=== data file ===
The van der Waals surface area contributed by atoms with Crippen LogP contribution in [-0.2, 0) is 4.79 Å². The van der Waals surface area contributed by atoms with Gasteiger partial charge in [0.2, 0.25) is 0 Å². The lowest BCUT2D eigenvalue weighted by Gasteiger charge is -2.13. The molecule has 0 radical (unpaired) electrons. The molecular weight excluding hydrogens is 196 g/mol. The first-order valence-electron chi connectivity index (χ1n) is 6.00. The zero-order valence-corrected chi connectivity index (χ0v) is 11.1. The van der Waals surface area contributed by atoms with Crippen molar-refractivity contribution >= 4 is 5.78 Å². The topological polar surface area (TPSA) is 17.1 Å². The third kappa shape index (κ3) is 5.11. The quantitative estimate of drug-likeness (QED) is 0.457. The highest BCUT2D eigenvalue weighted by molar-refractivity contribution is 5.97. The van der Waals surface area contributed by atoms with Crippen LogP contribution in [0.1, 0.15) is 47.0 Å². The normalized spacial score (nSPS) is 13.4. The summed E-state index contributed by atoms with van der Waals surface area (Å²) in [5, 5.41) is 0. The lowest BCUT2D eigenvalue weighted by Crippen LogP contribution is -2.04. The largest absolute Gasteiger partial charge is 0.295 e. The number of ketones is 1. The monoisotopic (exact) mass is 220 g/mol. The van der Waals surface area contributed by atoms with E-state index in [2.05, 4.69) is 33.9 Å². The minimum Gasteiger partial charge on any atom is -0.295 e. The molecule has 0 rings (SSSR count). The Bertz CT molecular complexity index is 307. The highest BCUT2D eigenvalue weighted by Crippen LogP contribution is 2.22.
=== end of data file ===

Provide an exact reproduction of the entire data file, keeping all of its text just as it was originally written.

The van der Waals surface area contributed by atoms with Crippen LogP contribution in [-0.2, 0) is 4.79 Å². The van der Waals surface area contributed by atoms with Gasteiger partial charge in [0.2, 0.25) is 0 Å². The lowest BCUT2D eigenvalue weighted by Gasteiger charge is -2.13. The molecule has 0 radical (unpaired) electrons. The molecular weight excluding hydrogens is 196 g/mol. The first-order valence-electron chi connectivity index (χ1n) is 6.00. The zero-order valence-corrected chi connectivity index (χ0v) is 11.1. The van der Waals surface area contributed by atoms with Crippen molar-refractivity contribution >= 4 is 5.78 Å². The topological polar surface area (TPSA) is 17.1 Å². The third kappa shape index (κ3) is 5.11. The quantitative estimate of drug-likeness (QED) is 0.457. The highest BCUT2D eigenvalue weighted by molar-refractivity contribution is 5.97. The van der Waals surface area contributed by atoms with Crippen LogP contribution in [0.1, 0.15) is 47.0 Å². The normalized spacial score (nSPS) is 13.4. The summed E-state index contributed by atoms with van der Waals surface area (Å²) in [5, 5.41) is 0. The lowest BCUT2D eigenvalue weighted by Crippen LogP contribution is -2.04. The largest absolute Gasteiger partial charge is 0.295 e. The number of ketones is 1. The monoisotopic (exact) mass is 220 g/mol. The van der Waals surface area contributed by atoms with E-state index in [2.05, 4.69) is 33.9 Å². The minimum Gasteiger partial charge on any atom is -0.295 e. The molecule has 0 rings (SSSR count). The Bertz CT molecular complexity index is 307. The highest BCUT2D eigenvalue weighted by Crippen LogP contribution is 2.22.